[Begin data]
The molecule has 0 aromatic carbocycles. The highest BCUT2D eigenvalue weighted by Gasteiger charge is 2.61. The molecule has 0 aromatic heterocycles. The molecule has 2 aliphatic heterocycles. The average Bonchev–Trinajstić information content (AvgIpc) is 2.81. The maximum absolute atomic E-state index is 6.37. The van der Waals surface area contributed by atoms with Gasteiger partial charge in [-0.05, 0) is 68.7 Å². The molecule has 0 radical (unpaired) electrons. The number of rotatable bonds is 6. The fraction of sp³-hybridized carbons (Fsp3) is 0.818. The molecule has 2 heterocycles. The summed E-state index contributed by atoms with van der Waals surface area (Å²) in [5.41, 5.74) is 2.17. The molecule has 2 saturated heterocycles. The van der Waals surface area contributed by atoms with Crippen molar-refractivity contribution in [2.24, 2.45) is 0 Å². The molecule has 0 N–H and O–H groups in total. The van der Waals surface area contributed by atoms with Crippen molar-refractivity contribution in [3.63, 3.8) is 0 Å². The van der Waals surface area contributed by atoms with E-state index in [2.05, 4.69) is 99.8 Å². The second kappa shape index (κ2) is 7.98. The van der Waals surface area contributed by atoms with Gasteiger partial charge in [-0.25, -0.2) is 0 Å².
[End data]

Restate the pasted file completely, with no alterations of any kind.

The molecule has 0 aromatic carbocycles. The highest BCUT2D eigenvalue weighted by Gasteiger charge is 2.61. The molecule has 0 aromatic heterocycles. The molecule has 2 aliphatic heterocycles. The average Bonchev–Trinajstić information content (AvgIpc) is 2.81. The maximum absolute atomic E-state index is 6.37. The van der Waals surface area contributed by atoms with Gasteiger partial charge in [-0.05, 0) is 68.7 Å². The molecule has 0 radical (unpaired) electrons. The number of rotatable bonds is 6. The fraction of sp³-hybridized carbons (Fsp3) is 0.818. The molecule has 2 heterocycles. The summed E-state index contributed by atoms with van der Waals surface area (Å²) in [5.41, 5.74) is 2.17. The molecule has 2 saturated heterocycles. The van der Waals surface area contributed by atoms with Crippen molar-refractivity contribution in [2.24, 2.45) is 0 Å². The molecule has 0 N–H and O–H groups in total. The van der Waals surface area contributed by atoms with Crippen molar-refractivity contribution in [3.63, 3.8) is 0 Å². The van der Waals surface area contributed by atoms with E-state index in [2.05, 4.69) is 99.8 Å². The second kappa shape index (κ2) is 7.98. The van der Waals surface area contributed by atoms with Gasteiger partial charge in [-0.25, -0.2) is 0 Å².